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Enough About Pride; Where is Minority Shame? By: Dennis Prager
FrontPageMagazine.com | Tuesday, December 16, 2008


Gay Pride. Jewish Pride. Black pride. Hispanic Pride.

Multiculturalism.

Ethnic pride. Minority rights vs. “tyranny of the majority.”

For a generation, America has been awash in the celebration of minorities and minorities’ celebration of themselves. Just recall “Black is Beautiful” or “I am a woman, I am invincible.”

At the same time, the majority group in America -- white Christians -- has been allowed to celebrate very little. Rather, they have constantly been reminded of what they should be ashamed of -- their racism, sexism, homophobia, patriarchy, and xenophobia -- real and alleged.

But what about minority shame?

Why does one almost never hear expressions of group shame from members of any American group other than white Christians (specifically, white Christian male heterosexuals)? Are the only evildoers in America white male heterosexual Christians? Is there something inherently wrong about members of minorities expressing anything but group pride? Are there no minority sins worthy of shame? The latter is in fact the argument advanced by many intellectuals concerning black racism, for example. For a generation, college students have been taught that it is impossible for blacks to be racist because only the racial group in power, i.e. whites, can express racism.

Of course, that is nonsense. A black can be a racist just as a white can be one. A minority race might not have the power to implement racist national policies but that hardly means that no minority group, or any individual, can be a racist.

All this came to mind recently when, by coincidence, I read two things about the minority group of which I am a member -- Jews. I just completed reading Anthony Beevor’s The Fall of Berlin 1945, in which the author writes that in the midst of the massive rape of German women (millions of girls and women of all ages) by Red Army troops, Jewish officers in the Red Army were known to be the one group that protected German girls and women. In Beevor’s words, “…Red Army officers who were Jewish went out of their way to protect German women and girls.”

I fully admit to a sense of Jewish pride when I read that.

The next day I read a news report that because of the objections of one kindergartner’s mother, a public school in North Carolina had banned the singing of “Rudolf the Red Nosed Reindeer” because the song contained the word “Christmas.” I blame the school officials first and foremost for this craven and foolish decision. But when the news report noted that the woman was Jewish, my heart sank. Just as I had read the Beevor report and felt a surge of Jewish pride, I read the North Carolina story and felt a surge of Jewish shame.

It was a surge of Jewish shame that years ago led to one of the largest demonstrations of Israeli Jews in Israel’s history. They were demonstrating against the massacre of Palestinians in the Sabra and Chatilla refugee camps in Lebanon. The killings were committed by Lebanese Christian militias, but they took place while Israel occupied that area of Lebanon.

It would seem, then, that group shame is a good thing.

There are at least three reasons:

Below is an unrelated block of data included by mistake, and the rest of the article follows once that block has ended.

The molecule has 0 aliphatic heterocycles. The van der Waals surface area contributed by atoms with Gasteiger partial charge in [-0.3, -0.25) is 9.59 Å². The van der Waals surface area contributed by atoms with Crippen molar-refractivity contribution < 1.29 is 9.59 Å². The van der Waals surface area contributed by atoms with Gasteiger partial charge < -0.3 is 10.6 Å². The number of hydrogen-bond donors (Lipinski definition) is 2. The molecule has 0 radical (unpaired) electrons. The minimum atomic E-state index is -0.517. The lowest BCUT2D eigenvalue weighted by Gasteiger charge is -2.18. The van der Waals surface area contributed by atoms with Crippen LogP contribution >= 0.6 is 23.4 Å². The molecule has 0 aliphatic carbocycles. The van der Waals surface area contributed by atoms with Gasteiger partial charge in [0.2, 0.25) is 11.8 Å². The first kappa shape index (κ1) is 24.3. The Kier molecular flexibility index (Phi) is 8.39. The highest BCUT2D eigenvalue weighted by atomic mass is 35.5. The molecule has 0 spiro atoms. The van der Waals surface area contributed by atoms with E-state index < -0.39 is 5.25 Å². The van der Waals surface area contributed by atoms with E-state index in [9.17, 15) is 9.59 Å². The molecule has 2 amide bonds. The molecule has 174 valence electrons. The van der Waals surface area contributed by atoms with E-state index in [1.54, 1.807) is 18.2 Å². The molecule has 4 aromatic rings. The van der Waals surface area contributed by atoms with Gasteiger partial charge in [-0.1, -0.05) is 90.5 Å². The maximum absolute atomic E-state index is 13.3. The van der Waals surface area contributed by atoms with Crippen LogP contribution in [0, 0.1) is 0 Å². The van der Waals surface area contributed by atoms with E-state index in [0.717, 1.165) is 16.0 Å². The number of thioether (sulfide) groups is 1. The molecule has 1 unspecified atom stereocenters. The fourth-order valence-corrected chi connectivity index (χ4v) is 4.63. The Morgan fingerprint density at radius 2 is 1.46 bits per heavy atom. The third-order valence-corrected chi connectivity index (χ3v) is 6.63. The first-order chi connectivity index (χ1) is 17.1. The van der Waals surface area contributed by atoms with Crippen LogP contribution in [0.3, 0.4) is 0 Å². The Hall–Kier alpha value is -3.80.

1. It is maturing. Only children think only well of themselves. A group that only expresses pride is essentially a group of children.
  2. If one expresses group pride, one is morally obligated to express group shame. Obviously, this does not apply to any person who does not identify with, let alone take pride in being a member of, a group. 
  3. If only the majority group is expected to express shame, then only the majority group is expected to be governed by rules of morality. It is, ironically, the highest moral compliment to America’s white Christians that they are the only American group of whom expressions of shame are expected. It means more is morally expected of them than of anyone else.
The relative absence of expressions of shame in the Muslim world over the atrocities committed in Islam’s name is an example of the above. The labeling of blacks who express shame over disproportionate rates of violent crime and out-of-wedlock births in the black community as “Uncle Toms” is another. The absence of any expression of shame in the gay community over the current blacklisting -- and attempts to economically destroy -- anyone who donated to the California proposition defining marriage as between a man and a woman is another example. When Sen. Joseph McCarthy blacklisted people in Hollywood for real or alleged support for the Communist Party, he was finally shut up with the words, “Have you no shame, sir?”

Expressing group shame when morally necessary is not “airing dirty linen” or giving solace to one’s ideological enemies. It is, rather, one of the highest expressions of moral development. And it is therefore universally applicable. Being a minority doesn’t exempt its members from moral responsibility. It will be a great day for America and the world when minorities begin to express shame as well as pride. In fact, there is real pride in expressing shame. Minorities should give it a try.

Dennis Prager hosts a nationally syndicated radio talk show based in Los Angeles. He is the author of four books, most recently "Happiness is a Serious Problem" (HarperCollins). His website is www.dennisprager.com. To find out more about Dennis Prager, visit the Creators Syndicate Web page at www.creators.com.


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